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The country may be blanketed in snow, but there is plenty more to come, with the cold conditions expected to continue until Thursday, and significant snowfalls expected for many areas during that time.

Further snowfalls are expected in the southern and eastern parts of the South Island, and southern and central parts of the North Island.

The snowfalls should ease on Wednesday and were unlikely to continue down to sea level.

Snow fell in Auckland for the first time in more than 30 years as the country shuddered from a polar blast that brought joy to children and angst for motorists.


MetService this evening said a band of active showers was likely to bring snow down to about 200 metres in Auckland tonight and it could affect some higher roads there.

Driving dangers

The snow that has covered New Zealand today will freeze overnight creating treacherous driving conditions, police warn.

Many state highways around New Zealand were closed, including the Desert Road and Rimutaka Hill road in the North Island and the Lewis Pass and Arthurs Pass in the South Island.

"We're warning drivers that, unlike today where the snow was a clearly visible hazard, there will be large areas of ice on the roads tomorrow, especially in rural and shaded areas, that you will not be able to see,'' Inspector Al Stewart, of Christchurch police, said.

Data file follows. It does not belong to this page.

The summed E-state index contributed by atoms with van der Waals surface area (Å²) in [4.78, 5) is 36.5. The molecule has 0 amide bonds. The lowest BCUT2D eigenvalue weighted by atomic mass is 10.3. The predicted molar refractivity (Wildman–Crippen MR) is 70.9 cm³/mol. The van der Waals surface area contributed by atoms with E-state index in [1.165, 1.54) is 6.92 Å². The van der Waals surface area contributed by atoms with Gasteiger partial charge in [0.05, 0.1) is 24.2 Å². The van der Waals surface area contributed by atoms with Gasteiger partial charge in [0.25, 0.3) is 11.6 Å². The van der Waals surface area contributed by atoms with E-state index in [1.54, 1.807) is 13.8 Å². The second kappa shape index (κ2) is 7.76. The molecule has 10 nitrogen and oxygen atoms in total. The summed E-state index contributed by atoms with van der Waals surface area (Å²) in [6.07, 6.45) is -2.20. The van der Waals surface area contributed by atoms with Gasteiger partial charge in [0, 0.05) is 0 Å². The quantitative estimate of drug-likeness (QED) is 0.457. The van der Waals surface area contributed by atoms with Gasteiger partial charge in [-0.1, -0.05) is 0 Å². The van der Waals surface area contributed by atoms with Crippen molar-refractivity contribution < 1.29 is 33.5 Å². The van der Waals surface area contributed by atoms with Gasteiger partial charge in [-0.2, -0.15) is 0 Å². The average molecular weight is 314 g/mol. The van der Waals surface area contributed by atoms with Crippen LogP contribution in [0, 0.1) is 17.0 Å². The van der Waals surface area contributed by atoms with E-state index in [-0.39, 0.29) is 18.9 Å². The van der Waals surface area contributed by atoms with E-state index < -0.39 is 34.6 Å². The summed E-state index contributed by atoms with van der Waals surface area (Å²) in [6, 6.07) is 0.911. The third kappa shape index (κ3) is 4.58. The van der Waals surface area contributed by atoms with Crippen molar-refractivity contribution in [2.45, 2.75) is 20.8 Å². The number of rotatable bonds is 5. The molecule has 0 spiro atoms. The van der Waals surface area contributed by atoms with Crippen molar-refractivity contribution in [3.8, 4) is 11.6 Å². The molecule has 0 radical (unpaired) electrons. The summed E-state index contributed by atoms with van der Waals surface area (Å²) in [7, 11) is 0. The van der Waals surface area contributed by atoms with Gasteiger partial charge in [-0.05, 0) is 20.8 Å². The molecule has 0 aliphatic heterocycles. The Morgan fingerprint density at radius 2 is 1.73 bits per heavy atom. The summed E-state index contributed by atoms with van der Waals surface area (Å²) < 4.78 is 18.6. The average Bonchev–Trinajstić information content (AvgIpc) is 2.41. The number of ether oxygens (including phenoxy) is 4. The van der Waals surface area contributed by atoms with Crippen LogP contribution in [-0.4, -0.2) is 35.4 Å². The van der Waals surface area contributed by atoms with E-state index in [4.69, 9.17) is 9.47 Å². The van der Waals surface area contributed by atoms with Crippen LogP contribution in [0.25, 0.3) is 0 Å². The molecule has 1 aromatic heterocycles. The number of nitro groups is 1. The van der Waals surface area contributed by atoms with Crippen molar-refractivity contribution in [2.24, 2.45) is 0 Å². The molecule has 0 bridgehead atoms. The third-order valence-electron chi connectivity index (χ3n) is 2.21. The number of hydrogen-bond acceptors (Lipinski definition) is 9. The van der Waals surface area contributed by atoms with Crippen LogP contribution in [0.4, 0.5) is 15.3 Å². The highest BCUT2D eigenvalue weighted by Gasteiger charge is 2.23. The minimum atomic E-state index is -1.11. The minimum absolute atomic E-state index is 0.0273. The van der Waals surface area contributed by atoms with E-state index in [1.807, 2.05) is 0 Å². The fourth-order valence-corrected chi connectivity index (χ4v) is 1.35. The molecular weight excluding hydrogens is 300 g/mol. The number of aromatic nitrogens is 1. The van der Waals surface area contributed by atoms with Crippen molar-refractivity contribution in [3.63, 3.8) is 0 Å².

Road users should assess their local road conditions and stay home or delay non-essential travel where possible, he said.

Motorists in Southland have also been warned they need to be aware of the risk of black ice.

Late this afternoon SH6 between Invercargill and Queenstown was still closed from Five Rivers north, as were SH93 between Clinton and Mataura and SH 90 between Raes Junction and Tapanui, but SH1 to Dunedin has reopened.

Emergency Management Southland manager Neil Cruickshank said that power had been restored to all areas in southern Southland and Stewart Island and there were no reports of problems in the parts of northern Southland that had experienced the heaviest snowfalls.

Police in the Wellington District are also warning drivers to make essential travel only tonight, as snowfalls make driving conditions extremely dangerous.

Inspector Ken Climo of the Police Central Communications Centre said a number of roads in and around the district are currently closed. These include the Rimutaka Hill Road, Paekakariki Hill Road and Blue Mountains Road, Upper Hutt.

"Traffic lights are out across the Hutt Valley and there are reports of power outages in Wainuiomata, however the Wainuiomata Hill Road remains open."

Inspector Climo said State Highway 58 (Haywards Hill) is passable but extreme caution is needed and there are reports of snowfalls on State Highway Two (River Road) and Stokes Valley, making driving conditions extremely dangerous.

"If you need to make essential travel this evening, make sure you are equipped with food, warm clothing and blankets for all occupants, in case you cannot return to your destination this evening, given the extreme weather conditions."

The Automobile Association said drivers appeared to be heeding advice to stay off the roads, with the AA breakdown service reporting fewer than normal call outs in the South Island.

"Our advice to motorists when it is snowing is always stay off the road unless you absolutely have to drive, and it seems as if people are taking that approach," said AA Motoring Affairs General Manager Mike Noon.